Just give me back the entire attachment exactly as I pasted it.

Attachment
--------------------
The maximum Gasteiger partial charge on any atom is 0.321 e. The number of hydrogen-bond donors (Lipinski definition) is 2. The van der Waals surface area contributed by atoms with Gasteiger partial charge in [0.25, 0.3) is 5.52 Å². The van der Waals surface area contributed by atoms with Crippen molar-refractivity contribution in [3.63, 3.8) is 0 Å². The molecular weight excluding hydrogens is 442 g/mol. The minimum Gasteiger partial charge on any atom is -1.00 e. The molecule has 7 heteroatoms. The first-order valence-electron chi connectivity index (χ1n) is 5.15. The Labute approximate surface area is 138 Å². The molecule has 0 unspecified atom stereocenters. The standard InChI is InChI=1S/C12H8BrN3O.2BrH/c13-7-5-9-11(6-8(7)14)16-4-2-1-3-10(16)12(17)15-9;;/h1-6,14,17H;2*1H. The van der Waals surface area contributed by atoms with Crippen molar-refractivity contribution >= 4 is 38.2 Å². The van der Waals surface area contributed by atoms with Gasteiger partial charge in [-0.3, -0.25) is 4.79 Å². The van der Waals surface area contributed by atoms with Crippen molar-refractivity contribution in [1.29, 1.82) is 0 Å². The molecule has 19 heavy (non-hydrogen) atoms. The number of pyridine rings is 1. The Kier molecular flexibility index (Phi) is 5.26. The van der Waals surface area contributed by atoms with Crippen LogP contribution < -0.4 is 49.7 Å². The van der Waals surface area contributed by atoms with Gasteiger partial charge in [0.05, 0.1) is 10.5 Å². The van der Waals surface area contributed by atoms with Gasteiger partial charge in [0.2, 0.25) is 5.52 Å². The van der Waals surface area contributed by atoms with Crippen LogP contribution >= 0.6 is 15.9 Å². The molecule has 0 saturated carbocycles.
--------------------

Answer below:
The maximum Gasteiger partial charge on any atom is 0.321 e. The number of hydrogen-bond donors (Lipinski definition) is 2. The van der Waals surface area contributed by atoms with Gasteiger partial charge in [0.25, 0.3) is 5.52 Å². The van der Waals surface area contributed by atoms with Crippen molar-refractivity contribution in [3.63, 3.8) is 0 Å². The molecular weight excluding hydrogens is 442 g/mol. The minimum Gasteiger partial charge on any atom is -1.00 e. The molecule has 7 heteroatoms. The first-order valence-electron chi connectivity index (χ1n) is 5.15. The Labute approximate surface area is 138 Å². The molecule has 0 unspecified atom stereocenters. The standard InChI is InChI=1S/C12H8BrN3O.2BrH/c13-7-5-9-11(6-8(7)14)16-4-2-1-3-10(16)12(17)15-9;;/h1-6,14,17H;2*1H. The van der Waals surface area contributed by atoms with Crippen molar-refractivity contribution >= 4 is 38.2 Å². The van der Waals surface area contributed by atoms with Gasteiger partial charge in [-0.3, -0.25) is 4.79 Å². The van der Waals surface area contributed by atoms with Crippen molar-refractivity contribution in [1.29, 1.82) is 0 Å². The molecule has 19 heavy (non-hydrogen) atoms. The number of pyridine rings is 1. The Kier molecular flexibility index (Phi) is 5.26. The van der Waals surface area contributed by atoms with Crippen LogP contribution < -0.4 is 49.7 Å². The van der Waals surface area contributed by atoms with Gasteiger partial charge in [0.05, 0.1) is 10.5 Å². The van der Waals surface area contributed by atoms with Gasteiger partial charge in [0.2, 0.25) is 5.52 Å². The van der Waals surface area contributed by atoms with Crippen LogP contribution >= 0.6 is 15.9 Å². The molecule has 0 saturated carbocycles.